The most talented, experienced, highly qualified and dedicated yoga teacher is not the one whose classes are full, retreats are wait-listed, with students beating a path to their door. It’s the teacher who takes marketing seriously.

My experience over the last 10 years of teaching digital marketing to yoga teachers suggests that most would prefer to do their taxes, rearrange their sock drawer, or door knock for charity than do their own marketing. But marketing is simply clear, compelling communication. Digital marketing is a commitment to develop and maintain relationships with hundreds and thousands of people, through your computer screen. It is a privilege not to be taken for granted, especially if you want to reach people who are most in need of yoga.

So what’s the bare digital minimum marketing that you can do, to be effective?

 

Stories are central

If marketing is clear, compelling communication, then you’re not compelling by constantly talking about your classes or only emailing your list when you’ve got an event to fill. That’s not marketing – that’s promotion.

Your business blog is the best vehicle to share your business’s stories – from cornerstone content, where you’re providing substantial, thoughtful, opinionated pieces, to answering your FAQs, and unravelling the complexities of what you do, how it helps, why you do it and how you differ. Your blog allows you to share your professional opinion and build your reputation around this.

Your blog could be video-based, audio-based, visually-led or regularly feature your clients and colleagues. Aim to publish one original blog post per fortnight.

 

Social media marketing: the middle path

Over the last ten years that I’ve been training yoga teachers in social media marketing, I’ve seen two major mistakes: being overly fixated on one social channel while neglecting other marketing, which is highly risky.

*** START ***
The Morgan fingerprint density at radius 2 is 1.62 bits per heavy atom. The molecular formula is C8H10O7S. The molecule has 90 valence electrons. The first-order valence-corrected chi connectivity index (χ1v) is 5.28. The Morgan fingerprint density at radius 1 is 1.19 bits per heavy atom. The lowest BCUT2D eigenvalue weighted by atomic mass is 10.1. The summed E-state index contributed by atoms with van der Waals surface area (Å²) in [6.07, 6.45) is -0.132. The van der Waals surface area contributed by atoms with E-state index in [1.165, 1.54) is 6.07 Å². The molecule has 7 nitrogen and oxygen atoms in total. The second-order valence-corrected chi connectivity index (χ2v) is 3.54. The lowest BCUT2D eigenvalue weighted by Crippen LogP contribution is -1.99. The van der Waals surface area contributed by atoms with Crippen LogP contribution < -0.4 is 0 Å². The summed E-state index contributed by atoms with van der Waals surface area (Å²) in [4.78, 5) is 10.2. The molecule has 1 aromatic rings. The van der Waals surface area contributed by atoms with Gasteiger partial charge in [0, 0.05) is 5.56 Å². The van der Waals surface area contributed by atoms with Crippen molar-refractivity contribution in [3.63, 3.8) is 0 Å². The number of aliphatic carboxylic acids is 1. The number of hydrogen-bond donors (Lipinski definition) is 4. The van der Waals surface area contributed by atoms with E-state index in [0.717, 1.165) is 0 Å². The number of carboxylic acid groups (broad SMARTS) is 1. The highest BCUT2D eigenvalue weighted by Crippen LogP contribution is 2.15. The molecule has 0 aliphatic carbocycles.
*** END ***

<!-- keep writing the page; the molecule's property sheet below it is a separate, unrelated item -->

Or second, “drive-by social media” when the mood strikes, often accompanied by deep cynicism and scepticism about social media and its marketing purpose.

There is a middle path: where your social media marketing is regular, organised, and scheduled in advance, and one piece of the bigger marketing puzzle. So what’s bare minimum social media? Once per day per channel, for two or three channels. One social media channel is too risky, and more than three is unnecessary (unless you’re a professional marketer!).

And no, I don’t recommend you bypass getting a website and rely on social media instead – that’s like building a house on land you don’t own.

Three essential tech skills

The three technical skills that business owners needs to conquer is the ability to quickly and easily update their website (with a blog, timetable changes, a new event), the ability to put together and disseminate mass emails, and the ability to update or schedule your social media marketing.

That fancy lead page software? Building your new website from scratch? The lush promotional video for your homepage? A Facebook ads campaign? None are relevant if you haven’t conquered these three key technical skills.